The old proverb that a bad workman blames his tools is only partially true when it comes to paint and paintbrushes. A good-quality paintbrush used to apply top-quality paint like Resene will make a world of difference to the result of your project. Streaks or wayward bristles from a poor-quality brush can ruin your painting efforts. Alternatively, using a brush that’s not suited to the job at hand can leave your arms and wrists tired from the strain. Follow our guide to paintbrushes and brush up your knowledge on tools and techniques.
Five things to consider when choosing a paintbrush
Whether you’re painting an interior wall or exterior weatherboards of your home it’s best to use a variety of paintbrushes for the different parts of the project. These five considerations will help you choose the right brushes for you to get the job done:
1. The type of project
Do you have a large amount of painting to do? If so, you will need some paintbrushes capable of painting large surfaces (see number 3 below). If it’s a project that might take a long time, you may want to invest in top-quality brushes, but if it’s a small project, cheaper brushes will do the trick. Good brushes have long tapered bristles that won’t fray or flick paint. If your project involves using a clear coat varnish, you may wish to get a special brush for this purpose that will not be used for painting. A good-quality paintbrush will have a stainless steel ferrule that won’t rust and will prevent the shedding of bristles.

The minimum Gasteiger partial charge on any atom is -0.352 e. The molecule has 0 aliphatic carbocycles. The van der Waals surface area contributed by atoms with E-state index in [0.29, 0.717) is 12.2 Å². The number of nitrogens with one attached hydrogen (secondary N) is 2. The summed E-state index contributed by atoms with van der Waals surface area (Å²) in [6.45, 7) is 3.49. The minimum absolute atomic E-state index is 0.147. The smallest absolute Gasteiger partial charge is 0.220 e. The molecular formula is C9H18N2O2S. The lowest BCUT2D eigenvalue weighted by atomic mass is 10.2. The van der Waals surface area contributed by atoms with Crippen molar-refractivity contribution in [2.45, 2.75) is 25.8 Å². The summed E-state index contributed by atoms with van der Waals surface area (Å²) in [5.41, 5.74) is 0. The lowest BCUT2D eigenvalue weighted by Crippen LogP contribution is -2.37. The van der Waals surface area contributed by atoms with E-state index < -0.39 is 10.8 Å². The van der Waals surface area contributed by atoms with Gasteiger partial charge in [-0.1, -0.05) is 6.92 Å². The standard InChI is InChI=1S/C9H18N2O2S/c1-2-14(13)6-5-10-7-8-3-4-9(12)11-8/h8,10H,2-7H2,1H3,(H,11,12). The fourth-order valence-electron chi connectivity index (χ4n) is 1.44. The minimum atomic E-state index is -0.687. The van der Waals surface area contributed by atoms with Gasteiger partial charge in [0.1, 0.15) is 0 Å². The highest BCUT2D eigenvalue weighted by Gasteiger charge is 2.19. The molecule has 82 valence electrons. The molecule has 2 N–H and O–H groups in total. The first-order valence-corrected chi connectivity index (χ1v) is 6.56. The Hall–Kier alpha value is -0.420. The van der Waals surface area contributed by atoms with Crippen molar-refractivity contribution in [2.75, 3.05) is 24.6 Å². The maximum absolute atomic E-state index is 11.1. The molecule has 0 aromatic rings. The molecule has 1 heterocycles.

2. Your painting experience and strength
The larger the paintbrush, the more paint you can apply in one go and the faster the job will get done. But while it might be tempting to use the largest paintbrush you can find to get the job done, a large paintbrush such as an 88-100mm brush, or a heavy PAL Legend Flat Brush, inexperienced painters might tire quickly. A better option for beginner painters is usually a smaller brush, such as a 64-75 mm brush. Experienced painters may be able to cut in using a larger brush, but beginners will have more control using a smaller cutting-in brush. Another lightweight option for fast application could be using a paint roller, but these are not suitable for every job. For example, a brush is best when applying Resene Woodsman to timber weatherboards, as the brush helps the product to penetrate the grain of the timber better.